[124 NJL Page 477]

three members constituting the said majority of the board were all members of the old board. Of the two other members of the board and who were not continued in office by appointment of the Board of Commissioners were Walter O. Lochner and James A. T. Gribben. Mr. Lochner resigned on August 15th, 1939. If the old board had ceased to exist or his term had expired with the change in government he was then not a member and his resignation was of no effect, otherwise, of course, it would be effective. In any event, his status is not now in question. In the case of Mr. Gribben, however, it is the claim of the relator that he is entitled to membership on the board and that neither of the defendants is.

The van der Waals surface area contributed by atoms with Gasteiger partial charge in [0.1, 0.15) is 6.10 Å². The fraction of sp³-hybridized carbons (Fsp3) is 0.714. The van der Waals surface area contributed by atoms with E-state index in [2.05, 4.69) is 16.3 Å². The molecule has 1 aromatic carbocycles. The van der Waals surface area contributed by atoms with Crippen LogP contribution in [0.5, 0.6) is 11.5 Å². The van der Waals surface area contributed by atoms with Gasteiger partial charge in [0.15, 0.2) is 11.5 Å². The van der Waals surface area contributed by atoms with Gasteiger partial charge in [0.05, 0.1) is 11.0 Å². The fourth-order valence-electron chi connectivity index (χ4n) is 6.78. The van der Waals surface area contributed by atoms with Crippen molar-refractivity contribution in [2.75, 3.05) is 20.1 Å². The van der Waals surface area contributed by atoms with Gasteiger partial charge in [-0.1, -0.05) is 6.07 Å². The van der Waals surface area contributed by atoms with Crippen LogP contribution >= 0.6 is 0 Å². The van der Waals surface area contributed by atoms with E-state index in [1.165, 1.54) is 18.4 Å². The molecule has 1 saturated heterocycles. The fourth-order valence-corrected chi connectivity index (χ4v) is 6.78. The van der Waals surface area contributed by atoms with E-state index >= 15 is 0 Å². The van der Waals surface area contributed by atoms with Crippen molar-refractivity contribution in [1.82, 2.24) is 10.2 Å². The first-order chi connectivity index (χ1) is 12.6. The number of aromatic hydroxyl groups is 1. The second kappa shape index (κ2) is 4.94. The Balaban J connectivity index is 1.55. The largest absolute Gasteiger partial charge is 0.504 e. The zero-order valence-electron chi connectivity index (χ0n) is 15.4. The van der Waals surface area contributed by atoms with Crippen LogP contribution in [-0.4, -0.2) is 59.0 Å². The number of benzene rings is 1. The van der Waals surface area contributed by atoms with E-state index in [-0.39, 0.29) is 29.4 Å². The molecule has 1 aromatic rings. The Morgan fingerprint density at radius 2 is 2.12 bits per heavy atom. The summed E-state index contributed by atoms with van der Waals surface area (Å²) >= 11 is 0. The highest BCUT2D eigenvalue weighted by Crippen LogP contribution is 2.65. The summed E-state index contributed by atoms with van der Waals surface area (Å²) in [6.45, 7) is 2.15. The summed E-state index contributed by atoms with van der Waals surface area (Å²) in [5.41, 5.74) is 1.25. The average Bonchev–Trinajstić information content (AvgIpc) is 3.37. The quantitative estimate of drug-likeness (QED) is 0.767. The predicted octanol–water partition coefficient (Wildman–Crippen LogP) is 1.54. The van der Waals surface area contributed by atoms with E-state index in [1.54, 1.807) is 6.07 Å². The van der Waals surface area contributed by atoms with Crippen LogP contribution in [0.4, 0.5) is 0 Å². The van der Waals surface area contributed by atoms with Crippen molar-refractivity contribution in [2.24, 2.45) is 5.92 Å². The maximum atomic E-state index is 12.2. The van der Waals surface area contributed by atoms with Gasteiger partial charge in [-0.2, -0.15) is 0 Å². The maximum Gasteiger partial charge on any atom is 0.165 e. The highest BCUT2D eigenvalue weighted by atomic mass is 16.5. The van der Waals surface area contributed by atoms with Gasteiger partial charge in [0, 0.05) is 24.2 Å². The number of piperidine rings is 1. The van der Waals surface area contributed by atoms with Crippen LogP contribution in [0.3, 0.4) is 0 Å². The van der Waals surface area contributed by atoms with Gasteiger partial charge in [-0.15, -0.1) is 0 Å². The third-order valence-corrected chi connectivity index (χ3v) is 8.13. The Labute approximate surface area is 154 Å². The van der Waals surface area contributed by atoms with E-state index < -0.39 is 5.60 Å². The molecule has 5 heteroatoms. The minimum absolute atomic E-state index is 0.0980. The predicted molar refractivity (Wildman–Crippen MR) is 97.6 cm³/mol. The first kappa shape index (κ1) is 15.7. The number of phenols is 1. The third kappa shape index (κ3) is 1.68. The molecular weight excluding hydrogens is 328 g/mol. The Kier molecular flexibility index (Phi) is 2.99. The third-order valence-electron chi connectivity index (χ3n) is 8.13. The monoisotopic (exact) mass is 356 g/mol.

It is the contention of the relator that the appointments of the new board, especially those who were not members of the old board, the defendants Messrs. Fell and Nitz, were illegal and contrary to law and that judgments of ouster should be entered against them; that the Housing Authority was created by Trenton in April, 1938, and that the governing board then in office (the municipal council and municipal manager form of government) on or about May 31st, 1938, appointed the first commissioners of the Housing Authority and they and their successors were in office when the change in the form of government became effective and when the new board was appointed by the Board of Commissioners on July 27th, 1939, aforesaid; that the old board was not abolished nor the terms of its members terminated by the change in the form of government because the statute creating the Housing Authority, R.S. 55:14-1 to 13, was paramount to, independent of and unaffected by any provision of the Walsh act, R.S. 40:70 et seq., that moreover the Housing Authority statute was enacted subsequent to the Walsh act and if inconsistent therewith it being the last expression of legislative intent it will be presumed to control. It is further contended by the relator that this statute was independent of other statutes and self integrated; that it created the Housing Authority as a body corporate and politic with the power to sue and be sued, to have a seal and perpetual succession, to make contracts or other instruments and to make